10)   Please keep in touch. We are already in book 2. Always keep book 1 handy. Try reading through all the notes as often as possible. Read a bit every week. This is good for refreshing your memory and more brushing up techniques. I’m looking forward to hearing from you soon.

Thanks for all your Corporation and dedication this year. It has been an exciting year and Hughan has made lovely progress. An exciting continuation of your journey lies await for us next year. But still I see you again, take care and have a wonderful Christmas and New Year.

Have a safe journey home. It is for Vil and Hughan and my regards to Willem.

Thanks again and see you all soon (Feb).

Vanessa J

This is a picture of Hughan playing with a friend in Cape Town…

(Helping parents with hearing impaired children through our experience…we are following our profoundly deaf son’s diary, from 1990, so you can see what we did to help him with his speech and hearing. Hughan is 25 years old now and he can hold a conversation on a phone. It is the little thing we did every day, over a long period of time, that has helped him. Please visit our page…’like’ and follow us to help others…Thank you)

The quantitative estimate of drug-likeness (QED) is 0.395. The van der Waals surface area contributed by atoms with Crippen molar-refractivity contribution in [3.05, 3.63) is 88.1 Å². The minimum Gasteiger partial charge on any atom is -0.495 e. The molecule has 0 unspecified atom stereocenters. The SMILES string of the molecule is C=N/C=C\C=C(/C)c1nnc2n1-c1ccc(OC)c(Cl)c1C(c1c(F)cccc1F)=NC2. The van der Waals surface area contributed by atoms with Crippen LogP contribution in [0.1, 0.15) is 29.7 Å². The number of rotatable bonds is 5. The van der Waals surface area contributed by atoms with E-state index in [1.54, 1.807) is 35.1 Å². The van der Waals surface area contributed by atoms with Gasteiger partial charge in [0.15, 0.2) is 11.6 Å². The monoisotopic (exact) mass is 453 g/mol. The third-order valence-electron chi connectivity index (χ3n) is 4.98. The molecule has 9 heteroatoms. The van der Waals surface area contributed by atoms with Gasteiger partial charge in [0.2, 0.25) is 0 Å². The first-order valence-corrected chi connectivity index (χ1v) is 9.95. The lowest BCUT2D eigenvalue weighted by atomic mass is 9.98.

Tuesday 04/12/90 – 3rd Video Carel du Toit Centre

DIARY NOTES – In 1990, 23 years ago today Hughan and I were attending our fifth lesson with Vanessa at the Carel du Toit Centre in Cape Town…

 

Activity: instant pudding

Aims:

1)      auditory training

2)      expect one word utterances

3)      receptive language

Good naming: as you held the object right next to your face:

“Spoon”: “this is a spoon”

“bowl”: “this is a bowl”

“sieve”: “hold the sieve”

Good you emphasised “pour” on its own, waiting and expecting a response and then put “pour” into a short sentence. “Pour the milk”. I want to see this a lot more.

WONDERFUL!!! He did respond to them knocking. He looked at the camera (wrong direction that for now that is okay) and kept dead still. My first definite observation of a reaction to sound this visit J

Sue don’t rush! Take your time. Forget about completing the activity, rather concentrate on how you can extend each step e.g. you could have banged a lot longer with the spoon and made much more of the pouring of the milk.